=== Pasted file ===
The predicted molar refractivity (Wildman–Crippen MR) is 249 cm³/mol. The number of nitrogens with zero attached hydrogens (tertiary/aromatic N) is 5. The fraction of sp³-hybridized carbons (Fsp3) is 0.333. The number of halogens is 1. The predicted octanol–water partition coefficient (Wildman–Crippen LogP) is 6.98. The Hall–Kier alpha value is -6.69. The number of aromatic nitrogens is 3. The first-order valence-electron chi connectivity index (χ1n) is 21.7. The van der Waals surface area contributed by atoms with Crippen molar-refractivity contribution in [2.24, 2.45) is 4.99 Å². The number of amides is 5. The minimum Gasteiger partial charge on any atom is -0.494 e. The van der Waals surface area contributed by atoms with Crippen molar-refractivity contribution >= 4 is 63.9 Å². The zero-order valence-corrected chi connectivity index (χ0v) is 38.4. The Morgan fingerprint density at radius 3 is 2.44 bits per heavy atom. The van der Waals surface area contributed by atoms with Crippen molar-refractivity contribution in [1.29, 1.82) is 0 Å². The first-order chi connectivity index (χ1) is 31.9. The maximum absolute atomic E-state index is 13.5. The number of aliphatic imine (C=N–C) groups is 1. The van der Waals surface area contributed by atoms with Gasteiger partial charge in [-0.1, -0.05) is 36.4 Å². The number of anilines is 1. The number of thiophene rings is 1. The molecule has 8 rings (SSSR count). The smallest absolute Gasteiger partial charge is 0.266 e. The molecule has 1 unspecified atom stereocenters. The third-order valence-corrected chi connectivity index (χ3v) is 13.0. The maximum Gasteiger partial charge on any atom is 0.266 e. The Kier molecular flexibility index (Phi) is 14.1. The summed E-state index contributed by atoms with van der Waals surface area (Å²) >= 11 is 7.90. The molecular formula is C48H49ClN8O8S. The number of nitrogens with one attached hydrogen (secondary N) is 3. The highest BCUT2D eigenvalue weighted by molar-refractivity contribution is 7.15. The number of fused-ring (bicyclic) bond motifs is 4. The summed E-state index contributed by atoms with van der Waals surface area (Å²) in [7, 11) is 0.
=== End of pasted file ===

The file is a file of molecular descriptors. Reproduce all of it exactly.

The predicted molar refractivity (Wildman–Crippen MR) is 249 cm³/mol. The number of nitrogens with zero attached hydrogens (tertiary/aromatic N) is 5. The fraction of sp³-hybridized carbons (Fsp3) is 0.333. The number of halogens is 1. The predicted octanol–water partition coefficient (Wildman–Crippen LogP) is 6.98. The Hall–Kier alpha value is -6.69. The number of aromatic nitrogens is 3. The first-order valence-electron chi connectivity index (χ1n) is 21.7. The van der Waals surface area contributed by atoms with Crippen molar-refractivity contribution in [2.24, 2.45) is 4.99 Å². The number of amides is 5. The minimum Gasteiger partial charge on any atom is -0.494 e. The van der Waals surface area contributed by atoms with Crippen molar-refractivity contribution >= 4 is 63.9 Å². The zero-order valence-corrected chi connectivity index (χ0v) is 38.4. The Morgan fingerprint density at radius 3 is 2.44 bits per heavy atom. The van der Waals surface area contributed by atoms with Crippen molar-refractivity contribution in [1.29, 1.82) is 0 Å². The first-order chi connectivity index (χ1) is 31.9. The maximum absolute atomic E-state index is 13.5. The number of aliphatic imine (C=N–C) groups is 1. The van der Waals surface area contributed by atoms with Gasteiger partial charge in [-0.1, -0.05) is 36.4 Å². The number of anilines is 1. The number of thiophene rings is 1. The molecule has 8 rings (SSSR count). The smallest absolute Gasteiger partial charge is 0.266 e. The molecule has 1 unspecified atom stereocenters. The third-order valence-corrected chi connectivity index (χ3v) is 13.0. The maximum Gasteiger partial charge on any atom is 0.266 e. The Kier molecular flexibility index (Phi) is 14.1. The summed E-state index contributed by atoms with van der Waals surface area (Å²) >= 11 is 7.90. The molecular formula is C48H49ClN8O8S. The number of nitrogens with one attached hydrogen (secondary N) is 3. The highest BCUT2D eigenvalue weighted by molar-refractivity contribution is 7.15. The number of fused-ring (bicyclic) bond motifs is 4. The summed E-state index contributed by atoms with van der Waals surface area (Å²) in [7, 11) is 0.